Baroclinic eddies in the Martian atmosphere : a general circulation model study Public Deposited

http://ir.library.oregonstate.edu/concern/graduate_thesis_or_dissertations/cf95jf94m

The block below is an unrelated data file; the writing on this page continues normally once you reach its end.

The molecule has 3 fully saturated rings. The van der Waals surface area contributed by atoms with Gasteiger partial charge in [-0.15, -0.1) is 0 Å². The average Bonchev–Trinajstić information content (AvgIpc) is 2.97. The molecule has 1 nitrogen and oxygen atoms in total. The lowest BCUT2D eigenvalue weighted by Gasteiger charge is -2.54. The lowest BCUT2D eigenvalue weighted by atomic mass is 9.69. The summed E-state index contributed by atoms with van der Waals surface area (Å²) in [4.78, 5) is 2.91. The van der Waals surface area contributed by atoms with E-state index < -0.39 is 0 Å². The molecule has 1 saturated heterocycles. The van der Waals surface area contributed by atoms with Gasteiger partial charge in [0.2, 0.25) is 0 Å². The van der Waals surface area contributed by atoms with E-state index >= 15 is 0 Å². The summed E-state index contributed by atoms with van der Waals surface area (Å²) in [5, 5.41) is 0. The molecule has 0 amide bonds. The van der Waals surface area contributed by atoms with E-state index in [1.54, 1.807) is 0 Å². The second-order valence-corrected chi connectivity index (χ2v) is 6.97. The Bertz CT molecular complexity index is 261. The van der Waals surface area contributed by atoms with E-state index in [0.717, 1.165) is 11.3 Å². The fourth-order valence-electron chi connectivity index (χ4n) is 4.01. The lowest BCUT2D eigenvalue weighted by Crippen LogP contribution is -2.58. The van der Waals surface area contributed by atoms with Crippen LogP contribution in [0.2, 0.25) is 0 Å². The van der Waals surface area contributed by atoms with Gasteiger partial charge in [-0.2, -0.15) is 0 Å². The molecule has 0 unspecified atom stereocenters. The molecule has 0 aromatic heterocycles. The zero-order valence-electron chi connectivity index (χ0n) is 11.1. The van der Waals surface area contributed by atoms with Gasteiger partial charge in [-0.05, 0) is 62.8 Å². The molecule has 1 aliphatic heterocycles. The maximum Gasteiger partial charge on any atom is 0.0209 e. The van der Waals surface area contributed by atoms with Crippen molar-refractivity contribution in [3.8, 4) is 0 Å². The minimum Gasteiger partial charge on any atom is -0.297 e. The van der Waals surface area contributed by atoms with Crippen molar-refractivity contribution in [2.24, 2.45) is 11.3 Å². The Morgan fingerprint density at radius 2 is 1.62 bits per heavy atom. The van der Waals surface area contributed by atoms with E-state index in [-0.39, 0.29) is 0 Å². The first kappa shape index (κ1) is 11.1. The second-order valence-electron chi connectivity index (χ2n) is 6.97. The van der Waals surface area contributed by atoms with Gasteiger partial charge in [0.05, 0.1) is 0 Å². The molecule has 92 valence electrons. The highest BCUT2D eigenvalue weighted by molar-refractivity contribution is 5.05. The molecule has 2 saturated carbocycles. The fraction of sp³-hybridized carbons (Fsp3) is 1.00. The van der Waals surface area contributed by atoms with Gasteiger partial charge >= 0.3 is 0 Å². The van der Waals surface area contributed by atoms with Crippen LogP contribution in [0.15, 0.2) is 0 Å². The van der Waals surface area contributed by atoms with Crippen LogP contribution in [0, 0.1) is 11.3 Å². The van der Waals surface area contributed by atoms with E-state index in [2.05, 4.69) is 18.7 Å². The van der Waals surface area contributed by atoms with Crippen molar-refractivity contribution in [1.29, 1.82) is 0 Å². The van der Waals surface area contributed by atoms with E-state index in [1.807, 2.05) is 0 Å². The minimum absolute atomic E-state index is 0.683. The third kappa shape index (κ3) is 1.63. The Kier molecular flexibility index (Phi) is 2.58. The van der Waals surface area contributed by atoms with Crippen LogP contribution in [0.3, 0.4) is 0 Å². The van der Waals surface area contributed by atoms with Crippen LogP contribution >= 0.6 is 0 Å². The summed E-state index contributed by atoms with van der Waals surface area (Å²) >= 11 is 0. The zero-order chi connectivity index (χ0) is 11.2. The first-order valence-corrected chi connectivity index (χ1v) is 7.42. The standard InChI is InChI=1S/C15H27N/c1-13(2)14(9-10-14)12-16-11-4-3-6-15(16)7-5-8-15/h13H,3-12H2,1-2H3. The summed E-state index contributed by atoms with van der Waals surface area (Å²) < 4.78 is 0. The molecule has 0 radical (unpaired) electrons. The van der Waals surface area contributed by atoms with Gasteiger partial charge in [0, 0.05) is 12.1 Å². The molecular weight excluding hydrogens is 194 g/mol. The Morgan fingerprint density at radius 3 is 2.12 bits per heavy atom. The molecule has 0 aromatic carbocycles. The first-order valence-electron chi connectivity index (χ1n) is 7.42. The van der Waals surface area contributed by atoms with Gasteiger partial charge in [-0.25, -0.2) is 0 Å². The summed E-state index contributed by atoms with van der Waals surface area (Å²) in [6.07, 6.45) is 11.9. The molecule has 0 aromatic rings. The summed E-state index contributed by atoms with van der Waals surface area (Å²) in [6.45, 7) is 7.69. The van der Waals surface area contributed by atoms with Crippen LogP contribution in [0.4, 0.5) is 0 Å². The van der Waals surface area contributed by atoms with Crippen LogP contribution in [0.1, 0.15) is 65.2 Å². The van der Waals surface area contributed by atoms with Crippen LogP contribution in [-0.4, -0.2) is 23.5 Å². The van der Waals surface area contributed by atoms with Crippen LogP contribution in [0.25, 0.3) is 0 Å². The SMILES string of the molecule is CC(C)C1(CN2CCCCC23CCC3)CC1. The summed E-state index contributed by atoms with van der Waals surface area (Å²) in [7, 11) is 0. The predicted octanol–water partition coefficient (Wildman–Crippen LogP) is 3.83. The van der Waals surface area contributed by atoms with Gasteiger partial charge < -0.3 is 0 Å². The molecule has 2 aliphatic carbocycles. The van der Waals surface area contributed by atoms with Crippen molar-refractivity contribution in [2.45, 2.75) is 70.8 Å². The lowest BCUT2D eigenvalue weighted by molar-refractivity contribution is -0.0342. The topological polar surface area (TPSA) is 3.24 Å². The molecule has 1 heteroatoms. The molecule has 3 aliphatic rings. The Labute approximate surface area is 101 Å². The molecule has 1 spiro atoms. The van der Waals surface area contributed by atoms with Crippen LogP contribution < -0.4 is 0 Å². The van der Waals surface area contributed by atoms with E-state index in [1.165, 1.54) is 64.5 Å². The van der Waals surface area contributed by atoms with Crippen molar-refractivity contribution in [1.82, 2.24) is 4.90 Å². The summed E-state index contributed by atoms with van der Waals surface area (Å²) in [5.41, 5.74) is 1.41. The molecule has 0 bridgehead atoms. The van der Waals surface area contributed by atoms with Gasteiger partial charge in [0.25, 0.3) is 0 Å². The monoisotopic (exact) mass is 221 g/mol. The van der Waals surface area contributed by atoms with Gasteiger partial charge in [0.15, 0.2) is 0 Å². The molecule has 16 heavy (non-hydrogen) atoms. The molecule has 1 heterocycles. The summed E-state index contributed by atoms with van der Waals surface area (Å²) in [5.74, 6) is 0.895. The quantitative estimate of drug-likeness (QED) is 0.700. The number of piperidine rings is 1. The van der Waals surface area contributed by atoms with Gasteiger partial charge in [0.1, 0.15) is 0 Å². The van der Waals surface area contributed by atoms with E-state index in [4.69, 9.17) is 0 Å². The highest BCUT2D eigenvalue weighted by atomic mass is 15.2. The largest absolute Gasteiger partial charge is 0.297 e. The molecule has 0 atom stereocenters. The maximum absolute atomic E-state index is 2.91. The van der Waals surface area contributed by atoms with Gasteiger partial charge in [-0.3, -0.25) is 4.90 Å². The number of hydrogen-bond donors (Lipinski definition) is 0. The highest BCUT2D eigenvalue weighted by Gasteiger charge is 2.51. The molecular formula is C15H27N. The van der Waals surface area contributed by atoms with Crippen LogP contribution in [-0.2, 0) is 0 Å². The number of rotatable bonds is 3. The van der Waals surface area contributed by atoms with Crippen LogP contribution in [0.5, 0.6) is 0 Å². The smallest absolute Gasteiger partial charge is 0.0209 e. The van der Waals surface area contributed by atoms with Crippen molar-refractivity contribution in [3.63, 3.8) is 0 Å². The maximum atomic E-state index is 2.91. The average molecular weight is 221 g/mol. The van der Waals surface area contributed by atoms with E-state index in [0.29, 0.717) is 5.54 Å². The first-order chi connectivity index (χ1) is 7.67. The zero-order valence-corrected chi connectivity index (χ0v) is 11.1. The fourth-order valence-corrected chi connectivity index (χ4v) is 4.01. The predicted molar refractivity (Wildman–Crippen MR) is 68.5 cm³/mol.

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  • A variety of general circulation model experiments are performed to investigate the influence of seasonality and topography on the strength of baroclinic eddies in the Martian atmosphere. Three different models are used: a full physics model, a simplified physics model, and a zonally symmetric simplified physics model. All three models are sigma coordinate, finite difference global atmospheric circulation models that have been adapted to the Martian regime. The full physics model has previously been tested extensively by researchers at the NASA Ames Research Center. The simplified physics model replaces many of the atmospheric physics routines with simple parameterizations; most importantly, the radiation code is replaced by Newtonian cooling. A Newtonian cooling code with a radiative time constant that varies in height and latitude produces superior results to one with a radiative time constant that is the same everywhere throughout the atmosphere. It is found that baroclinic eddy activity is extremely sensitive to the mean meridional temperature gradient in the simplified model. A power law fit gives an exponent of approximately six. The baroclinic eddy activity is also sensitive to the maximum growth rate in the Eady model of baroclinic activity. This is due to the close connection between the meridional temperature gradient and the maximum growth rate. Baroclinic adjustment theory, which predicts how baroclinic eddies will react to changes in the mean circulation, does not appear to be valid in the Martian regime, according to the simplified model. This finding may be related to the differences in the relative strengths of the baroclinic eddies and the mean circulation on Earth and Mars. The simplified model indicates that seasonality is more important than topography in creating stronger eddies in the northern hemisphere winter than in the southern hemisphere winter. However, the effects of topography in the simplified model may not be adequately matching the effects of topography in the full physics model, particularly in the southern hemisphere.
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